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US Treasury warns creditors against free-riding on aid to developing countries


By Andrea Shalal

WASHINGTON (Reuters) -A top U.S. Treasury official on Thursday called out emerging official creditors – the biggest of which is China – for curtailing loans to countries that had already embarked on a program with the IMF or multilateral development banks.

“When the IMF and MDBs support countries’ reforms and investment plans, Fund shareholders should not be withdrawing their own financing,” Treasury Undersecretary Jay Shambaugh told an event at the Peterson Institute for International Economics.

He said there was a longstanding historical precedent among the Paris Club of official Western creditors to engage in refinancings or reprofilings for borrowers and not to pull out when the going got rough.

“No individual creditors should be free-riding by pulling funds out of a country while it is implementing IMF- and MDB-supported reforms, and other bilateral and multilateral creditors are refinancing or rolling over funds, or injecting new resources,” he said.

Shambaugh said decisive, coordinated action was needed by all official bilateral creditors to address the worsening financial challenges faced by low- and middle-income countries and to speed up debt relief when needed.

Many developing countries faced “alarming tradeoffs” due to falling inflows of official bilateral and private funds at a time when debt service payments were also rising, he said.

Shambaugh said measures were also needed to help developing countries with significant external market debt continue to be able to tap private funds at affordable terms and over longer time horizons, so that private outflows did not net against support from the international financial institutions (IFIs).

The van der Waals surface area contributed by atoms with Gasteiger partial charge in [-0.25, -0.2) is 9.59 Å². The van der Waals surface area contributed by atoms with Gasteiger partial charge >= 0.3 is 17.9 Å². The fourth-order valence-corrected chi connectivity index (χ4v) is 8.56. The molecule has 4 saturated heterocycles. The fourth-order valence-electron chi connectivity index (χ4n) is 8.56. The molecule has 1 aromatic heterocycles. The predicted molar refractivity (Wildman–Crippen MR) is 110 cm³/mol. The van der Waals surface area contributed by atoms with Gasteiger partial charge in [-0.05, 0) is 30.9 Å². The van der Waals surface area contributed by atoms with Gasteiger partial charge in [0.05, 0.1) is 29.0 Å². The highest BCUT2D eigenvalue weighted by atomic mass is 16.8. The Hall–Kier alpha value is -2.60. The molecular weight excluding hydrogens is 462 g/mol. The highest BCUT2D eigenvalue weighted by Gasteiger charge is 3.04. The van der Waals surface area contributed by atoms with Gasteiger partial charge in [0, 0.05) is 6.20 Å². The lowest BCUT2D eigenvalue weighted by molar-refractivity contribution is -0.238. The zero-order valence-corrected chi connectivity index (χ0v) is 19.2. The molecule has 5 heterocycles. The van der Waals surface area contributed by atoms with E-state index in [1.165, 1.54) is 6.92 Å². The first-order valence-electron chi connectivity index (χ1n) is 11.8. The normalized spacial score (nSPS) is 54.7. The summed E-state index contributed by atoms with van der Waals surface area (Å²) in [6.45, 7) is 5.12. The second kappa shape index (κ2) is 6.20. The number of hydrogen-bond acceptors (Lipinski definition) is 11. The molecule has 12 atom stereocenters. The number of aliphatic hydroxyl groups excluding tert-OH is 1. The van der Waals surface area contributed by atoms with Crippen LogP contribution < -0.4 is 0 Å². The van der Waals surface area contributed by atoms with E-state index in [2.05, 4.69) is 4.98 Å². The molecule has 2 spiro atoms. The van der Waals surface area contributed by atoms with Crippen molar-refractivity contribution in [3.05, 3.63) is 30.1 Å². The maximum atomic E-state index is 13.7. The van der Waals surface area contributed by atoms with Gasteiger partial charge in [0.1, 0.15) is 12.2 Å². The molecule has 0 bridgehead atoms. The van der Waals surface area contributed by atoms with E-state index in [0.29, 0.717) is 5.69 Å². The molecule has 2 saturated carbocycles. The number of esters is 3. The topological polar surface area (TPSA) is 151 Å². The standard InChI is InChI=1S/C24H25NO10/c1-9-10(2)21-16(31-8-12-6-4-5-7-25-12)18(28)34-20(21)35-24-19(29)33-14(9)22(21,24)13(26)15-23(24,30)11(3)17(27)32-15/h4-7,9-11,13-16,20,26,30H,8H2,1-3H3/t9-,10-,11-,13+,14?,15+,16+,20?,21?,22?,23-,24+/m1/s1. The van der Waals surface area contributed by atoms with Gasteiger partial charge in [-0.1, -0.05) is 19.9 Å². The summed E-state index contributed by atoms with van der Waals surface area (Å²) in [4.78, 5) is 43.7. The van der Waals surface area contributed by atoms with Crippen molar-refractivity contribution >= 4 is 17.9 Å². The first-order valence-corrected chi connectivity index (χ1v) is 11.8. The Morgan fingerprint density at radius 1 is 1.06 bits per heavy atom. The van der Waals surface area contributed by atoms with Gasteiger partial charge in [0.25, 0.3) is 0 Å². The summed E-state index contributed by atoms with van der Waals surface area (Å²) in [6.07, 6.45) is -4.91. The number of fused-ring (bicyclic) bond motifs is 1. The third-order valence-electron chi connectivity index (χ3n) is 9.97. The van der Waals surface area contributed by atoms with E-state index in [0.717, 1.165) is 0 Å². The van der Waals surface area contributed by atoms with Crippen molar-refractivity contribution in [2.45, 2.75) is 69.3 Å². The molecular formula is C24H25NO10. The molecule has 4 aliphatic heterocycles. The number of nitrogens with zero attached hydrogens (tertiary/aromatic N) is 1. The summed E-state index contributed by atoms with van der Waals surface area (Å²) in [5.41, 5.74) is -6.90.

The U.S. Treasury official’s comments reflect growing frustration among Western countries and debtor nations about Beijing’s foot-dragging on debt restructuring efforts and the slow pace of debt relief deals.

The Chinese embassy in Washington did not immediately response to a request for comment.

Shambaugh, who just returned from Beijing with Treasury Secretary Janet Yellen, said sovereign debt issues were a frequent and recurring subject of bilateral discussions.

He said it was in everyone’s interest to avoid major solvency problems and not let six-month delays in financing assurances unravel IMF programs.

He told participants that developing countries were spending more to service their public and private debt than they were receiving in fresh funds, with the outflows going largely to China and other emerging official creditors and private lenders.

Almost 40 countries saw external public debt outflows in 2022, and the flows likely worsened in 2023, he said, noting that Sub-Saharan African countries had been unable to access bond markets at all last year.

To counteract the trend, Shambaugh said official bilateral creditors should pledge to sustain net positive flows to countries that were pursuing responsible policies, especially when the IMF and the multilateral development banks (MDBs) had backed their reforms and investment plans.

Dozens of low- and middle-income countries had negative net debt flows from Chinese public and private creditors.

Shambaugh also called once again for changes to ensure that the G20 Common Framework set up to guide debt restructurings for low-income countries produced deeper and more timely restructurings.

He said the United States and other creditors had sharply scaled back loan exposures to developing countries following a wave of debt treatments in the 1980s and 1990s, and were now providing far more grants to these borrowing countries.

For example, Washington had disbursed nearly $70 billion in aid to Sub-Saharan African countries over the past five years, nearly seven times the net debt flows from all Chinese creditors, he said, saying it would be “helpful” if more emerging creditors made the shift.

He also said private funds should not be flowing out of developing countries with strong macro frameworks, calling for creditor countries to encourage continued private sector engagement through credit enhancements and borrower protections.

Countries should also create safe harbors for borrowing countries seeking proactive relief from private debt distress on a voluntary basis, he said.

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